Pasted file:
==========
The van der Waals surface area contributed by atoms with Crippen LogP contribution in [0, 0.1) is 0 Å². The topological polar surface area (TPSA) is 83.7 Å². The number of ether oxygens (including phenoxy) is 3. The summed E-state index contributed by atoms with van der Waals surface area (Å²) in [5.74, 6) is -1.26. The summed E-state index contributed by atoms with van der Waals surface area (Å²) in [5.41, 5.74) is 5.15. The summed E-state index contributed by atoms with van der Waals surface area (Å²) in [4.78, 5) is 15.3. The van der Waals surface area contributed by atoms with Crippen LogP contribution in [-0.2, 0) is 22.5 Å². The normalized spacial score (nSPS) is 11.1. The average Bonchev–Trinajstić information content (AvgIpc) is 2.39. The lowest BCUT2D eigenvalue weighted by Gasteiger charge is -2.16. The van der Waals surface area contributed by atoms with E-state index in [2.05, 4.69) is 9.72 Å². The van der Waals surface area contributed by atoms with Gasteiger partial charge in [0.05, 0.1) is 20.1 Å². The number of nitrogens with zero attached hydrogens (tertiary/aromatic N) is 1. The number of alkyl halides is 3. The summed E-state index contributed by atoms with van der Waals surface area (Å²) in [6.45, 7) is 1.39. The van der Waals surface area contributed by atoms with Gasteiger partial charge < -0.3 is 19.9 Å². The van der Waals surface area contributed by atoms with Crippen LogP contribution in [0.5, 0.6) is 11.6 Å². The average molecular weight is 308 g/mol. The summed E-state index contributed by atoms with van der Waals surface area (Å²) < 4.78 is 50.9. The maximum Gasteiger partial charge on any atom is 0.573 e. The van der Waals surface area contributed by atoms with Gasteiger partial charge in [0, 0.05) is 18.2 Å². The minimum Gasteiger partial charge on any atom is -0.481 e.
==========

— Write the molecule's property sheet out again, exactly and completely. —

The van der Waals surface area contributed by atoms with Crippen LogP contribution in [0, 0.1) is 0 Å². The topological polar surface area (TPSA) is 83.7 Å². The number of ether oxygens (including phenoxy) is 3. The summed E-state index contributed by atoms with van der Waals surface area (Å²) in [5.74, 6) is -1.26. The summed E-state index contributed by atoms with van der Waals surface area (Å²) in [5.41, 5.74) is 5.15. The summed E-state index contributed by atoms with van der Waals surface area (Å²) in [4.78, 5) is 15.3. The van der Waals surface area contributed by atoms with Crippen LogP contribution in [-0.2, 0) is 22.5 Å². The normalized spacial score (nSPS) is 11.1. The average Bonchev–Trinajstić information content (AvgIpc) is 2.39. The lowest BCUT2D eigenvalue weighted by Gasteiger charge is -2.16. The van der Waals surface area contributed by atoms with E-state index in [2.05, 4.69) is 9.72 Å². The van der Waals surface area contributed by atoms with Gasteiger partial charge in [0.05, 0.1) is 20.1 Å². The number of nitrogens with zero attached hydrogens (tertiary/aromatic N) is 1. The number of alkyl halides is 3. The summed E-state index contributed by atoms with van der Waals surface area (Å²) in [6.45, 7) is 1.39. The van der Waals surface area contributed by atoms with Gasteiger partial charge < -0.3 is 19.9 Å². The van der Waals surface area contributed by atoms with Crippen LogP contribution in [0.5, 0.6) is 11.6 Å². The average molecular weight is 308 g/mol. The summed E-state index contributed by atoms with van der Waals surface area (Å²) < 4.78 is 50.9. The maximum Gasteiger partial charge on any atom is 0.573 e. The van der Waals surface area contributed by atoms with Gasteiger partial charge in [0, 0.05) is 18.2 Å². The minimum Gasteiger partial charge on any atom is -0.481 e.